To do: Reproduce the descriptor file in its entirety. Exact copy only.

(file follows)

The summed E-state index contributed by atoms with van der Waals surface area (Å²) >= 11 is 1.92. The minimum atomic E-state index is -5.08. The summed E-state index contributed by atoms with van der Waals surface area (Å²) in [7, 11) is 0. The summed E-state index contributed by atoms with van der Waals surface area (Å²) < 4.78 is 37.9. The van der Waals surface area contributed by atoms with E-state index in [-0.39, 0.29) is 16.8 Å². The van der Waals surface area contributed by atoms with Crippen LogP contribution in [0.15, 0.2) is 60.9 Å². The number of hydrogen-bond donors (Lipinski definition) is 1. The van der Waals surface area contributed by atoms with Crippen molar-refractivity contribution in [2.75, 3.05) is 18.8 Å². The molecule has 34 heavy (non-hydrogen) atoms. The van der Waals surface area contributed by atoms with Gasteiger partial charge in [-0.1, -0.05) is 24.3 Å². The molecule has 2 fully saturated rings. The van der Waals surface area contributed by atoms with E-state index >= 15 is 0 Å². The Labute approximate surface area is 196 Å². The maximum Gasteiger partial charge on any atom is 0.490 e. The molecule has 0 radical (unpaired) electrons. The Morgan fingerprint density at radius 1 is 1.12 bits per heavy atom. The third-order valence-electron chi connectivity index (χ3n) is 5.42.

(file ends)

The summed E-state index contributed by atoms with van der Waals surface area (Å²) >= 11 is 1.92. The minimum atomic E-state index is -5.08. The summed E-state index contributed by atoms with van der Waals surface area (Å²) in [7, 11) is 0. The summed E-state index contributed by atoms with van der Waals surface area (Å²) < 4.78 is 37.9. The van der Waals surface area contributed by atoms with E-state index in [-0.39, 0.29) is 16.8 Å². The van der Waals surface area contributed by atoms with Crippen LogP contribution in [0.15, 0.2) is 60.9 Å². The number of hydrogen-bond donors (Lipinski definition) is 1. The van der Waals surface area contributed by atoms with Crippen molar-refractivity contribution in [2.75, 3.05) is 18.8 Å². The molecule has 34 heavy (non-hydrogen) atoms. The van der Waals surface area contributed by atoms with Gasteiger partial charge in [-0.1, -0.05) is 24.3 Å². The molecule has 2 fully saturated rings. The van der Waals surface area contributed by atoms with E-state index >= 15 is 0 Å². The Labute approximate surface area is 196 Å². The maximum Gasteiger partial charge on any atom is 0.490 e. The molecule has 0 radical (unpaired) electrons. The Morgan fingerprint density at radius 1 is 1.12 bits per heavy atom. The third-order valence-electron chi connectivity index (χ3n) is 5.42.